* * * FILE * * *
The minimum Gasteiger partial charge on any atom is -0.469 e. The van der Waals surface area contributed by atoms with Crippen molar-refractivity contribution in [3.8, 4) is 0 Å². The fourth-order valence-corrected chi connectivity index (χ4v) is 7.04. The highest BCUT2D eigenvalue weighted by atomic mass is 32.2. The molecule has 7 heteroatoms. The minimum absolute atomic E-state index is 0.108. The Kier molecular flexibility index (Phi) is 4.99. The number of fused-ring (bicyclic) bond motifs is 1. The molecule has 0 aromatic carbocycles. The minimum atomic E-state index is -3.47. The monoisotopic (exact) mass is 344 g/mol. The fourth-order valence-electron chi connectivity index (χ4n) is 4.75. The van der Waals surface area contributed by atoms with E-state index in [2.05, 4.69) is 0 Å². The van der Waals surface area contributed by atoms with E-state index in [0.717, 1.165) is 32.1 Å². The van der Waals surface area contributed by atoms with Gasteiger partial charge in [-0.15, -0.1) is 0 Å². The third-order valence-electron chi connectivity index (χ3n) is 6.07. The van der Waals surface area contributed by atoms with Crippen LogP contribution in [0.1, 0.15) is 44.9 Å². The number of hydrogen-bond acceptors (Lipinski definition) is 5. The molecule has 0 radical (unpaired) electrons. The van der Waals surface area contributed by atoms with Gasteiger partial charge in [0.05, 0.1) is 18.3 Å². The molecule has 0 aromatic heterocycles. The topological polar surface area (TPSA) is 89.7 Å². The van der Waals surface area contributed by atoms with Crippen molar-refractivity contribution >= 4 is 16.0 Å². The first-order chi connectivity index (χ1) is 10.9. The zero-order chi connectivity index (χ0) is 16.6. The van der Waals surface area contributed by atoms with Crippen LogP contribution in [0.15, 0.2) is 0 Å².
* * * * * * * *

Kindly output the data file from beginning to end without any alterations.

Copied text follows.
The minimum Gasteiger partial charge on any atom is -0.469 e. The van der Waals surface area contributed by atoms with Crippen molar-refractivity contribution in [3.8, 4) is 0 Å². The fourth-order valence-corrected chi connectivity index (χ4v) is 7.04. The highest BCUT2D eigenvalue weighted by atomic mass is 32.2. The molecule has 7 heteroatoms. The minimum absolute atomic E-state index is 0.108. The Kier molecular flexibility index (Phi) is 4.99. The number of fused-ring (bicyclic) bond motifs is 1. The molecule has 0 aromatic carbocycles. The minimum atomic E-state index is -3.47. The monoisotopic (exact) mass is 344 g/mol. The fourth-order valence-electron chi connectivity index (χ4n) is 4.75. The van der Waals surface area contributed by atoms with E-state index in [2.05, 4.69) is 0 Å². The van der Waals surface area contributed by atoms with E-state index in [0.717, 1.165) is 32.1 Å². The van der Waals surface area contributed by atoms with Gasteiger partial charge in [-0.15, -0.1) is 0 Å². The third-order valence-electron chi connectivity index (χ3n) is 6.07. The van der Waals surface area contributed by atoms with Crippen LogP contribution in [0.1, 0.15) is 44.9 Å². The number of hydrogen-bond acceptors (Lipinski definition) is 5. The molecule has 0 radical (unpaired) electrons. The van der Waals surface area contributed by atoms with Gasteiger partial charge in [0.05, 0.1) is 18.3 Å². The molecule has 0 aromatic heterocycles. The topological polar surface area (TPSA) is 89.7 Å². The van der Waals surface area contributed by atoms with Crippen molar-refractivity contribution >= 4 is 16.0 Å². The first-order chi connectivity index (χ1) is 10.9. The zero-order chi connectivity index (χ0) is 16.6. The van der Waals surface area contributed by atoms with Crippen LogP contribution in [0.15, 0.2) is 0 Å².